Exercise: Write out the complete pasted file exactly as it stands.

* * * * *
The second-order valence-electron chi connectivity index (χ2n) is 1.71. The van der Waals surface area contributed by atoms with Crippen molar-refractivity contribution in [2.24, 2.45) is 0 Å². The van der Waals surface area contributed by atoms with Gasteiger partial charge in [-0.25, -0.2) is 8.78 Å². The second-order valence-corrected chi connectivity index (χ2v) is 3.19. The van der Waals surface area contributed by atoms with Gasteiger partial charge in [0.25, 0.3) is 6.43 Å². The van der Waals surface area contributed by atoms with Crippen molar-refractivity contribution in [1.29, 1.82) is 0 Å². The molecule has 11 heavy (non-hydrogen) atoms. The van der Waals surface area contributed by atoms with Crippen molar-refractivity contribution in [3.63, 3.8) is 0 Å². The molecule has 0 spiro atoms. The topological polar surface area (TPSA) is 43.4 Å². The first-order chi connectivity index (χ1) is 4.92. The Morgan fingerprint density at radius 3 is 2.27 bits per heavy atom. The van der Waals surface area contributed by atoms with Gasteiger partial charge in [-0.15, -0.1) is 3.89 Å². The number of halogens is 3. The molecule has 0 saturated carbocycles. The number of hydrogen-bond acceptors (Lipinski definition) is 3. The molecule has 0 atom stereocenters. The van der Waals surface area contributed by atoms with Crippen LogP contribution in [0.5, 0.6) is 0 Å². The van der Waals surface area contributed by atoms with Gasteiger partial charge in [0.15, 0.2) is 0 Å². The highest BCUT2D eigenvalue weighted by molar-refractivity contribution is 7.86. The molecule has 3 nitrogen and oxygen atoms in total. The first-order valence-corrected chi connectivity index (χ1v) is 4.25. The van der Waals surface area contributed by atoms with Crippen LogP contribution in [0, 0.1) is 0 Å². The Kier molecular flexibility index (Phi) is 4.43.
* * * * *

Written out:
The second-order valence-electron chi connectivity index (χ2n) is 1.71. The van der Waals surface area contributed by atoms with Crippen molar-refractivity contribution in [2.24, 2.45) is 0 Å². The van der Waals surface area contributed by atoms with Gasteiger partial charge in [-0.25, -0.2) is 8.78 Å². The second-order valence-corrected chi connectivity index (χ2v) is 3.19. The van der Waals surface area contributed by atoms with Gasteiger partial charge in [0.25, 0.3) is 6.43 Å². The van der Waals surface area contributed by atoms with Crippen molar-refractivity contribution in [1.29, 1.82) is 0 Å². The molecule has 11 heavy (non-hydrogen) atoms. The van der Waals surface area contributed by atoms with Crippen molar-refractivity contribution in [3.63, 3.8) is 0 Å². The molecule has 0 spiro atoms. The topological polar surface area (TPSA) is 43.4 Å². The first-order chi connectivity index (χ1) is 4.92. The Morgan fingerprint density at radius 3 is 2.27 bits per heavy atom. The van der Waals surface area contributed by atoms with Gasteiger partial charge in [-0.15, -0.1) is 3.89 Å². The number of halogens is 3. The molecule has 0 saturated carbocycles. The number of hydrogen-bond acceptors (Lipinski definition) is 3. The molecule has 0 atom stereocenters. The van der Waals surface area contributed by atoms with Crippen LogP contribution in [0.5, 0.6) is 0 Å². The van der Waals surface area contributed by atoms with Gasteiger partial charge in [0.15, 0.2) is 0 Å². The highest BCUT2D eigenvalue weighted by molar-refractivity contribution is 7.86. The molecule has 3 nitrogen and oxygen atoms in total. The first-order valence-corrected chi connectivity index (χ1v) is 4.25. The van der Waals surface area contributed by atoms with Crippen LogP contribution in [0, 0.1) is 0 Å². The Kier molecular flexibility index (Phi) is 4.43.